Aspirin might well be considered the top utility player in the medicine cabinet. This cheap over-the-counter drug can be used not only for fever, pain and arthritis, but to prevent heart attack, stroke or angina. It also may reduce the risk of colorectal cancer. Yet aspirin also has side effects worth considering, and its very accessibility may hamper its use.
Aspirin’s anti-clotting and anti-inflammatory abilities protect the heart and blood vessels. The U.S. Preventive Services Task Force “found good evidence that aspirin decreases the incidence of coronary heart disease in adults who are at increased risk for heart disease,” and “strongly recommends that clinicians discuss aspirin chemoprevention with adults who are at increased risk for coronary artery disease.”
Aspirin’s value and potential hazards come from the same source: its ability to prevent the cells in the blood called platelets from clotting. Yet this deceptively simple pill demands caution as well. Aspirin can cause potentially dangerous bleeding in the stomach or brain, but is underprescribed to patients who need it. The USPSTF estimates that of 1,000 people taking aspirin for five years, about two to four middle-aged people, or four to 12 older people, will develop gastrointestinal bleeding and one will have a hemorrhagic (bleeding) stroke.
- Aspirin treatment for primary prevention of heart attacks is safe and worthwhile if the benefits outweigh the risks. When an individual’s risk of a coronary event drops to 0.5 percent a year, the side effects outweigh the benefits to the heart. Physicians can use several simple scales to measure absolute coronary event risk and then help patients decide if aspirin is appropriate therapy.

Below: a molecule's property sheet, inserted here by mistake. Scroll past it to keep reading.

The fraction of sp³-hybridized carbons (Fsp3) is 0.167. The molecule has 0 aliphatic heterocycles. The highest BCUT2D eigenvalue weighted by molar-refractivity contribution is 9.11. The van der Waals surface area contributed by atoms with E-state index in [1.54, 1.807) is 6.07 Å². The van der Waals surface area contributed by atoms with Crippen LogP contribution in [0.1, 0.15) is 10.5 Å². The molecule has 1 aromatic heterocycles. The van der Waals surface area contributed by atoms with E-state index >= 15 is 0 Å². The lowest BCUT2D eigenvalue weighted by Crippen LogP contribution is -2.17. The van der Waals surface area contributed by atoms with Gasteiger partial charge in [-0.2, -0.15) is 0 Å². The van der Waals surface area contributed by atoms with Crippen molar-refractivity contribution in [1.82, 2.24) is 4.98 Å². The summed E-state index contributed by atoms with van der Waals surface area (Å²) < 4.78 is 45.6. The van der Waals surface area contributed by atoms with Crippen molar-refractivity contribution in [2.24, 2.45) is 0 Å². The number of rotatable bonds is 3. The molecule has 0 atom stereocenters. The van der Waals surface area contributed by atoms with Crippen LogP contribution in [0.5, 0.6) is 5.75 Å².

- A meta-analysis of 16 clinical trials covering 55,462 patients treated for an average of 3 years indicates that aspirin reduces risks of heart attack and ischemic stroke more than it increases the risk of bleeding strokes. Aspirin use prevented 137 heart attacks and 39 strokes for every 10,000 persons taking the drug, with an increase of 12 bleeding strokes.
- Both alcohol and aspirin contribute to gastrointestinal bleeding, but the combination — an aspirin tablet every other day plus three alcoholic drinks a day — increases the chance of bleeding sevenfold. Ibuprofen users who are heavy drinkers also are at increased risk of gastrointestinal bleeding.
- One preliminary study indicates that taking aspirin reduces the risk of some types of breast cancers but not others.
- People who have asthma, uncontrolled high blood pressure, severe liver or kidney disease, bleeding disorders or an allergy to aspirin should not take the drug.
- A recent study of 987,000 people has found no association between aspirin and pancreatic cancer, as had been feared earlier. A preliminary study has shown a decrease in Hodgkin’s lymphoma among users of aspirin. Such studies are suggestive and would need to be confirmed before serving as the basis of recommendations for action.
- Researchers are investigating any protective role for aspirin in preventing other cancers, Parkinson's disease, cognitive decline or dementia.
- The Food & Drug Administration cautions: “Only a doctor can tell you whether the risks of long-term aspirin use may be greater than the benefits.”